Monday, 13 January 2020
Hall B1 (Boston Convention and Exhibition Center)
Recently, based on detailed study of the 2013 El Reno, Oklahoma tornado, some authors have suggested that autonomously operating storm chasers can self-assemble into spatially distributed formations that are well-suited for comprehensive storm observation. Since such formations are the objective of research-based field studies focused on scientific data collection, this finding suggests that there may be some potential for “crowdsourcing” this activity, and dramatically increasing the availability of observational data. There are, however, many practical and logistical issues that must be addressed before such an outcome could be expected to provide useful, research-quality data.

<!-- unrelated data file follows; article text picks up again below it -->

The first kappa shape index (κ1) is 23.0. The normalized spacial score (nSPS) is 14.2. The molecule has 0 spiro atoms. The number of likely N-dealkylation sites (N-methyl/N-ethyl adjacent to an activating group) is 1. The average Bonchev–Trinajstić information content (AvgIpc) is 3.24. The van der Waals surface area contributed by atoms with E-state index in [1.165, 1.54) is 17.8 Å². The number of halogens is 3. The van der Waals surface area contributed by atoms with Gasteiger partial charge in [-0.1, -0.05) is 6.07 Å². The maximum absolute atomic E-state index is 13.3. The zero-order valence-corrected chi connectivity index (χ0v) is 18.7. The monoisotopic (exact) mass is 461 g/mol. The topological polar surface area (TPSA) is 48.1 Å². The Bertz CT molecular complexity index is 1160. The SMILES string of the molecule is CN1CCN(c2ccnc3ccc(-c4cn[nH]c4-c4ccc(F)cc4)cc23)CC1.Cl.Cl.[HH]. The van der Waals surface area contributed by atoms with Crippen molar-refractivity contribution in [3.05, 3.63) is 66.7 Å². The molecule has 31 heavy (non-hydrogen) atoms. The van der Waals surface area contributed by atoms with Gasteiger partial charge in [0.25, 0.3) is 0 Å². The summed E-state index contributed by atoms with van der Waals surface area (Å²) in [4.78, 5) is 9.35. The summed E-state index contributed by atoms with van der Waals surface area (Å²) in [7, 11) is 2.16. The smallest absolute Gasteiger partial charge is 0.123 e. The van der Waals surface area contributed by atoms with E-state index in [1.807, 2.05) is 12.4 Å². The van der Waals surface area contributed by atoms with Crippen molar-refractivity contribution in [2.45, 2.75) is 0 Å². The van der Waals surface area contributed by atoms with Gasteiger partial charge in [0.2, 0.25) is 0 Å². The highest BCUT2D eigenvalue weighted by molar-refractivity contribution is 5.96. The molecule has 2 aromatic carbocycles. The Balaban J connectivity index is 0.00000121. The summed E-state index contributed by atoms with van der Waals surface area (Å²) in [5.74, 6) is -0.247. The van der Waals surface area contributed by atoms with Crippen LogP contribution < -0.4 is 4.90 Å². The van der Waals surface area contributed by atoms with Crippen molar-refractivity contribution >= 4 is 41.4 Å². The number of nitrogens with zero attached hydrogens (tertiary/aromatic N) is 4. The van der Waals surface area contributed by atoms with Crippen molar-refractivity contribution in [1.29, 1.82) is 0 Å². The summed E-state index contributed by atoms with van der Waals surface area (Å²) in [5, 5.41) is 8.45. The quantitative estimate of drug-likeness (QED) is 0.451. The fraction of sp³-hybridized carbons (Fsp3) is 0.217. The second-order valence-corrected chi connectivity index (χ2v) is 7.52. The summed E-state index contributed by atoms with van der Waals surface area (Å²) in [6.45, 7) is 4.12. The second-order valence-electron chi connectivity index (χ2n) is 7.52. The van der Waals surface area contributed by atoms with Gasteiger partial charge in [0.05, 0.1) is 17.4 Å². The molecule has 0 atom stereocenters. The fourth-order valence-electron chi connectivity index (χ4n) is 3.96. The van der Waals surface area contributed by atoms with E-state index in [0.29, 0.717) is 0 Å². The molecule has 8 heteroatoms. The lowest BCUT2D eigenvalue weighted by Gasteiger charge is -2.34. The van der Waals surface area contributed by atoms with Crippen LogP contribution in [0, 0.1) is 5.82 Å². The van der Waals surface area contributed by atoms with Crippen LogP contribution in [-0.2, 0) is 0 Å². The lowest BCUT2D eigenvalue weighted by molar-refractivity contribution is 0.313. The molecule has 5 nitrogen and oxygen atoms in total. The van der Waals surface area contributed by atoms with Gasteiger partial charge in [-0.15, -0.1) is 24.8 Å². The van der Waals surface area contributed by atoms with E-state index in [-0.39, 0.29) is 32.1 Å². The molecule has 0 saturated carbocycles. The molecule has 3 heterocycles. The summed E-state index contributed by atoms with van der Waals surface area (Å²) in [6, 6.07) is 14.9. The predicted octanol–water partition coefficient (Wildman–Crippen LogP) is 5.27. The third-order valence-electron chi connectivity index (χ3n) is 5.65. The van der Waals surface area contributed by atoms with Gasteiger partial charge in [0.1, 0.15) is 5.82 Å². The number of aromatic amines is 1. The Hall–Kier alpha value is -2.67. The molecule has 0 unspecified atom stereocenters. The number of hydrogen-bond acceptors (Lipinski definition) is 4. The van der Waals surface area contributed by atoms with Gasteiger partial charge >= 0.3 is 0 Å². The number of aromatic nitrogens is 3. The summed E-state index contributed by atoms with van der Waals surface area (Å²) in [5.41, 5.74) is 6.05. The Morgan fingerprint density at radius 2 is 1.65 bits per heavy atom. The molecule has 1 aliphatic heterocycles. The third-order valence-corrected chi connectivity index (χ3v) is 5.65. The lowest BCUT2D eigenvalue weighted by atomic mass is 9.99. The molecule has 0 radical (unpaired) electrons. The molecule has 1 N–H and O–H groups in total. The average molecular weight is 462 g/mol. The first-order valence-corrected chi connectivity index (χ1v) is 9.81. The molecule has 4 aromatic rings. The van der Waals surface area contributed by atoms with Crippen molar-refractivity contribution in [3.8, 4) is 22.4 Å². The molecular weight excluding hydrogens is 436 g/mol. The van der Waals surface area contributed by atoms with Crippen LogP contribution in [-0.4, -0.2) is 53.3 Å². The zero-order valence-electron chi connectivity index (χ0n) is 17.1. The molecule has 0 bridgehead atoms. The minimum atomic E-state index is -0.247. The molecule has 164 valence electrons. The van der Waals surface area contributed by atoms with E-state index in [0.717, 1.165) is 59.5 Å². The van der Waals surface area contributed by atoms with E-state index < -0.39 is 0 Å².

As a first step towards that outcome, the present study provides an initial analysis of the potential for such self-assembly for a variety of storm conditions within a regular road network. This is accomplished using an agent-based model where each storm chase vehicle is an individual, autonomous agent behaving specific rules regarding personal risk tolerance and path-finding relative to the road network and storm evolution. The details of the model and the results of the analysis will be presented, along with plans for further elaboration of the model towards a fully realistic framework.
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